Saturday, June 21, 2008

Evolutionary psychology: The "meme" generates a fruitful hoax, if nothing else

In some detail, Mario Beauregard and I discussed Richard Dawkins's 1976 notion of "memes" - hypothetical units of thought that replicate themselves by spreading from brain to brain, possibly governed by Darwinian natural selection. As Dawkins explains it,

Once the genes have provided their survival machines with brains that are capable of rapid imitation, the memes will automatically take over. We do not even have to posit a genetic advantage in imitation, though that would certainly help. All that is necessary is that the brain should be capable of imitation: memes will then evolve that exploit the capacity to the full. (P. 218, quoting Dawkins's the Selfish Gene, 1976 pp. 214-15)
Not surprisingly, given the materialist mindset that spawned the concept, it was soon pressed into service to "explain" religion. This from Susan Blackmore, Dawkins's standardbearer for the meme theory:

When we look at religions from a meme’s eye view we can understand why they have been so successful. These religious memes did not set out with an intention to succeed. They were just behaviours, ideas and stories that were copied from one person to another in the long history of human attempts to understand the world. They were successful because they happened to come together into mutually supportive gangs that included all the right tricks to keep them safely stored in millions of brains, books and buildings, and repeatedly passed on to more. (P. 219, quoting Blackmore's The Meme Machine, 1999, p. 192)
As we noted, "Like almost everyone who shares her views, Blackmore exempts science from the roster of deceitful meme gangs. She is sure that what she does is science. And what she likes best about science is that it is testable. Religious theories, by contrast, can thrive “in spite of being untrue, ugly, or cruel.” Well, are memes or memeplexes testable? Could we know if they
were not a correct explanation?

Not likely. It's not even clear what the concept means. We know that genes exist and we have even mapped the genome, but the meme is too vague a concept to generate anything except speculation, good graphics, culture vignettes - and hoaxes.

One hoax was perpetrated by Oxford poli sci prof John Gray. As explained by Bryan Appleyard in "John Gray's apocalypse" (Sunday Times, June 24, 1994). The ergoneme was supposedly a discovery of "widely ignored Hungarian thinker named L Revai," who never existed, except in the imagination of Gray, who reviewed his mythical book "The Word as Deed: Studies in the Labour Theory of Meaning" in 1989 (paywall). Says Appleyard,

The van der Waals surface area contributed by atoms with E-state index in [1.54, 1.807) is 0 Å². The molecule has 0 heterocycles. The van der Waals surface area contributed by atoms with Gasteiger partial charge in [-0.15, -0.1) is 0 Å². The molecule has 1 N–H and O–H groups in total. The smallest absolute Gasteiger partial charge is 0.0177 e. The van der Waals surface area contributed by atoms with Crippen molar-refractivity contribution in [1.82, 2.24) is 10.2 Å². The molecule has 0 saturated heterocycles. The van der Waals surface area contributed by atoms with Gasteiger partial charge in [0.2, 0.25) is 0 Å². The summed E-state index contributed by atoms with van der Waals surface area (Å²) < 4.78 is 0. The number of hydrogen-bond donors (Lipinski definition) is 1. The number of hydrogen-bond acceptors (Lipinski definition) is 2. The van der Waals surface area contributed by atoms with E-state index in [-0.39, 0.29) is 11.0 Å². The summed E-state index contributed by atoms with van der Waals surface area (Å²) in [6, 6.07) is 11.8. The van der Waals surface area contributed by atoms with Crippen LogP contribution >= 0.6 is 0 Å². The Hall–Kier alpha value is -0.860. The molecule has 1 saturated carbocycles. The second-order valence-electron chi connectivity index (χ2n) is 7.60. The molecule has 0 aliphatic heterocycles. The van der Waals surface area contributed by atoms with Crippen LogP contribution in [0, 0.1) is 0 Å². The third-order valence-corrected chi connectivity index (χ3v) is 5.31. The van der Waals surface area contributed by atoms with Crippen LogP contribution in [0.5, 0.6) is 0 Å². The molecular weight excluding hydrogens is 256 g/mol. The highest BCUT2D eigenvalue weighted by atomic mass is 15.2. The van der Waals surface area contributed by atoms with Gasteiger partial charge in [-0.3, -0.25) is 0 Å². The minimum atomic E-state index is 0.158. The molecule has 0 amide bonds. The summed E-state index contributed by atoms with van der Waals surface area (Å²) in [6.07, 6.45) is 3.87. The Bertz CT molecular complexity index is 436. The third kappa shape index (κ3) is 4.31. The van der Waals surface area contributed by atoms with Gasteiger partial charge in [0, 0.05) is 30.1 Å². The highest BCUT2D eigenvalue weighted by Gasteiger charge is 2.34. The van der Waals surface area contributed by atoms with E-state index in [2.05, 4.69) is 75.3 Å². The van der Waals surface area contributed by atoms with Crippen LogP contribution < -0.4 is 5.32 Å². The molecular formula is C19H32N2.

It is a sign of Gray’s remarkable prescience that one of Revai’s “discoveries” was the “ergoneme”, a primitive atom of meaning that exactly anticipates Richard Dawkins’s idea of memes. “I intended it as a joke, but, sadly, he doesn’t. I intended to create something as far away from genuine science as possible, something akin to creationism or alchemy.”

Only one reader was not taken in. The intellectual historian Isaiah Berlin simply said: “Too perfect, my boy, some kind of spoof.”
Yet many people wrote to Gray, claiming to know Revai.

Neuroscientist's "Gentlemen Prefer Blondes" hoax

By the way, neuroscientist Vilanayur Ramachandran also perpetrated an evolutionary psychology hoax paper on the theme of "Why Gentlemen Prefer Blondes." Many refused to believe it was a hoax, or defended the basic idea.

In summary, I suggest that gentlemen prefer blondes in order to enable them to detect the early signs of parasitic infestation and aging – both of which indirectly reduce fertility and offspring viability. Although originally intended as a satire on ad hoc sociobiological theories of human mate-selection, I soon came to realize that this idea is at least as viable as many other theories of mate choice that are currently in vogue. - Med Hypotheses. 1997 Jan;48(1):19-20
That's not surprising. It sounds exactly like many other evolutionary psychology papers, and some rresearchers continue to defend the ongoing nonsense.

As Ben Goldacre says in a fun but thoughtful post in Bad Science (which features many other examples of total balderdash),

Fine. Neat. Perfect. Everything fits when you find your hypothesis in your results.
As I have said elsewhere, not all evolutionary psychology is nonsense. But 95% of it is. And generally, the more trendy it is, the more likely it is to be nonsense.

The image above is from Memes Org - through a memetic lens who offer this definition of a meme:

A meme is any unit of cultural information, such as a practice or idea,
that is transmitted verbally or by repeated action from one mind to

A meme is defined within memetic theory as a unit of cultural information, cultural evolution or diffusion that propagates from one mind to another analogously to the way in which a gene propagates from one organism to another as a unit of genetic information and of biological evolution. Multiple memes may propagate as cooperative groups called memeplexes (meme complexes).

Actually, there is nothing wrong with this sort of fun as popular culture. Trying to shoehorn it into serious science is where the nonsense begins.

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